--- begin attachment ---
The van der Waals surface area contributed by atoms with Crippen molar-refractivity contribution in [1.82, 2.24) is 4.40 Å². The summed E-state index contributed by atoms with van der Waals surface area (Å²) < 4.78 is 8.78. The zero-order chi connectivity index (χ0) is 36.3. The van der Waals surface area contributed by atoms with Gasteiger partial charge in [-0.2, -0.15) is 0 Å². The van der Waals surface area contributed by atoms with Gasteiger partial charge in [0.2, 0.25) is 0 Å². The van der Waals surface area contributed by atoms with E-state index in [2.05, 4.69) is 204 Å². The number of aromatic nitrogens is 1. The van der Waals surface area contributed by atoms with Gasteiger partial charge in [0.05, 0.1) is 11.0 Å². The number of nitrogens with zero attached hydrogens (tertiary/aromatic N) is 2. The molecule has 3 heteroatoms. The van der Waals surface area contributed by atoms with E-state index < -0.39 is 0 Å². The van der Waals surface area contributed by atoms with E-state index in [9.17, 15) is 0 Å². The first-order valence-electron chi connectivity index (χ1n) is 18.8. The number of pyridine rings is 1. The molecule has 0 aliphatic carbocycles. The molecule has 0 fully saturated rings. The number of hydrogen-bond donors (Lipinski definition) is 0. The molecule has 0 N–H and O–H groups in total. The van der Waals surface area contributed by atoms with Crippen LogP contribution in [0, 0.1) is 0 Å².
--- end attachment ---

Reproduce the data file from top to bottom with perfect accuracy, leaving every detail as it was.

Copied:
The van der Waals surface area contributed by atoms with Crippen molar-refractivity contribution in [1.82, 2.24) is 4.40 Å². The summed E-state index contributed by atoms with van der Waals surface area (Å²) < 4.78 is 8.78. The zero-order chi connectivity index (χ0) is 36.3. The van der Waals surface area contributed by atoms with Gasteiger partial charge in [-0.2, -0.15) is 0 Å². The van der Waals surface area contributed by atoms with Gasteiger partial charge in [0.2, 0.25) is 0 Å². The van der Waals surface area contributed by atoms with E-state index in [2.05, 4.69) is 204 Å². The number of aromatic nitrogens is 1. The van der Waals surface area contributed by atoms with Gasteiger partial charge in [0.05, 0.1) is 11.0 Å². The number of nitrogens with zero attached hydrogens (tertiary/aromatic N) is 2. The molecule has 3 heteroatoms. The van der Waals surface area contributed by atoms with E-state index < -0.39 is 0 Å². The van der Waals surface area contributed by atoms with E-state index in [9.17, 15) is 0 Å². The first-order valence-electron chi connectivity index (χ1n) is 18.8. The number of pyridine rings is 1. The molecule has 0 aliphatic carbocycles. The molecule has 0 fully saturated rings. The number of hydrogen-bond donors (Lipinski definition) is 0. The molecule has 0 N–H and O–H groups in total. The van der Waals surface area contributed by atoms with Crippen LogP contribution in [0, 0.1) is 0 Å².